“Where do you FIND all this stuff??” is the most common post-concert question I get asked. And there’s a good reason for it: SFCA programs are unabashedly eclectic and quirky, and they always include a few pieces that even the most well-rounded choral musician has never heard.
It starts with my main objective with these concerts: to create a musically, intellectually and emotionally satisfying experience for singers and audience alike. Rather than stringing together a bunch of nice pieces, I try to choose and arrange works so that they “talk” to each other, so that they reflect, reinforce, contradict, and generally engage with each other.
Within our self-imposed restriction of primarily 20th/21st century* a cappella music** we seek the maximum variety. And as anyone who has attended one of our concerts knows, we might perform a folk song arrangement, a Renaissance motet, an old chestnut, and a modern squeak-bang-boom piece all in a row.
But this is not variety for variety’s sake, rather the thread of an idea, tune, subject, or text runs through all of them, particularly those in a set. A thread which we hope is clarified and illuminated by our spoken program notes and by the texts in the program.
Contemporary music is considered by many to be an unpalatable but necessary vegetable that should be force-fed to unwilling listeners. Appalling. Rather, I’ve found that, when a work is given the proper context, a context in which it can truly be heard, most everyone finds it beautiful and compelling, or — at the very least — interesting. Proof is one of my favorite (and frequent) post-concert compliments: “I thought I hated contemporary music but I loved your concert!”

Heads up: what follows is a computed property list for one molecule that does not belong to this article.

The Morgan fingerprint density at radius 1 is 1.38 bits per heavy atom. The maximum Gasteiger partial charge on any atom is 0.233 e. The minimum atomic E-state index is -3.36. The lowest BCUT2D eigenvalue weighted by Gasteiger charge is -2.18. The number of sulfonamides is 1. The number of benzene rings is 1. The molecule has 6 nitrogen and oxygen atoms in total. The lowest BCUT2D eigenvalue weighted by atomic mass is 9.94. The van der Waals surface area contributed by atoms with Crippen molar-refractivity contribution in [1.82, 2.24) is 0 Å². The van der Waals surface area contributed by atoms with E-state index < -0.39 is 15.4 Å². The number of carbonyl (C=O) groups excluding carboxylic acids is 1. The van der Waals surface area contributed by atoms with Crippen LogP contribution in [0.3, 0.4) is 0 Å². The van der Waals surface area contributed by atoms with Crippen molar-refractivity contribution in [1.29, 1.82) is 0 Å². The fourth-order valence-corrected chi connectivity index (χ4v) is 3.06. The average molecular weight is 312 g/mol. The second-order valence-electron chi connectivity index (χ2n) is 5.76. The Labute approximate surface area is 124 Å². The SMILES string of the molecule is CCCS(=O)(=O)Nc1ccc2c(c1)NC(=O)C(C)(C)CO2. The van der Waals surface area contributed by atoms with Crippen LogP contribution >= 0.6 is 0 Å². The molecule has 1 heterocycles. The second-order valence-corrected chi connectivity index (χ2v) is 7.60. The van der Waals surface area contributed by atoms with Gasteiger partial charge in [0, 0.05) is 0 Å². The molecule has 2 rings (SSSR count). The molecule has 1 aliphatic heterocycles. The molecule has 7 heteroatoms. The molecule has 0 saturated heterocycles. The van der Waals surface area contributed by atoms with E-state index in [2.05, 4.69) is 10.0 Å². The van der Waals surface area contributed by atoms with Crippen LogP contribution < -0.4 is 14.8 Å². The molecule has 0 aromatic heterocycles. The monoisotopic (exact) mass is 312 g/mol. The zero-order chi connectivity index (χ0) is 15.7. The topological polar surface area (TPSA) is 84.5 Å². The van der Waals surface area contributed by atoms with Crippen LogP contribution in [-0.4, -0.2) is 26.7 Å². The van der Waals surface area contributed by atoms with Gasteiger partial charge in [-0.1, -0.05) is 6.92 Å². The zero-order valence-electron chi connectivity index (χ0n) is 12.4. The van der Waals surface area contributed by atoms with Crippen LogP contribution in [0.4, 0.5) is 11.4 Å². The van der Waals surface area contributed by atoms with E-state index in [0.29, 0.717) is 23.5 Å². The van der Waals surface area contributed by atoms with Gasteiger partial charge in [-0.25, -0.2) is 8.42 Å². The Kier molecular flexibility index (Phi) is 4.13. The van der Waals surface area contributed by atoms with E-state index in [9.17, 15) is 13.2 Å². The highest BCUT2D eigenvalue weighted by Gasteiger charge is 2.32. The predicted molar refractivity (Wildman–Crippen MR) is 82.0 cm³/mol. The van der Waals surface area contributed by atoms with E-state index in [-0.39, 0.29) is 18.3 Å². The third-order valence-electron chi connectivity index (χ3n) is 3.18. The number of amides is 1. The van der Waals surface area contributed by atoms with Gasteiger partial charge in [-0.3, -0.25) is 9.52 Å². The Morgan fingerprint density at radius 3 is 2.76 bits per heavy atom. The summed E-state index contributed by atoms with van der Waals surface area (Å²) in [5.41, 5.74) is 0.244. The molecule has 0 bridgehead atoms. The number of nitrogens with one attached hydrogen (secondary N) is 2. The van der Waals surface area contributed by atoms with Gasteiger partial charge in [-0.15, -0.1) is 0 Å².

So, we look for variety, and we look to put contemporary works in a context.
We also champion living composers. The vast majority of good, living composers have no way to get known other than through the internet and relentless self-promotion. Alas, much of what gets published (and thus promoted) is dreadful: predictable, repetitious, and dull. Good composers, especially those who write intellectually/ vocally/ musically challenging music, are left to fend for themselves (economically as well, by the way). So we try to find and perform these wonderful pieces that will probably never receive commercial publications.
Finally, we seek out overlooked works from other generations, countries, and genres.
So these are the drivers: variety, context-creation, quality.
The mechanics of finding these pieces are unglamorous:
1. my bursting files
2. works sent to us out of the blue
3. works commissioned and solicited (CiR , CNiR, NVP, Composers Invitationals)
4. works or composers encountered through colleagues, concerts, and (very occasionally) online.
The procedure is even less glamorous.
1. I keep many, many lists of possible themes, program ideas, with titles, and/or composers added as they float across my brain or my desk.
2. Once a season’s themes are set, I trawl through the bursting files accumulating fat envelopes of possible pieces.
3. The fat envelope is gone through again and again, works added and dropped. Then pieces are grouped and regrouped, sets are constructed, rearranged, tossed, with works eliminated at each step until the original stack of 50-70 pieces is reduced to about 20.
Stay tuned for my next installment: the winnowing and programming process; what’s kept, what’s tossed, and why.
* we do about 70% 20th/21st c., 28% Renaissance and Romantic, 2% Medieval
**the Veretski Pass and Alexander String Quartet collaborations being notable exceptions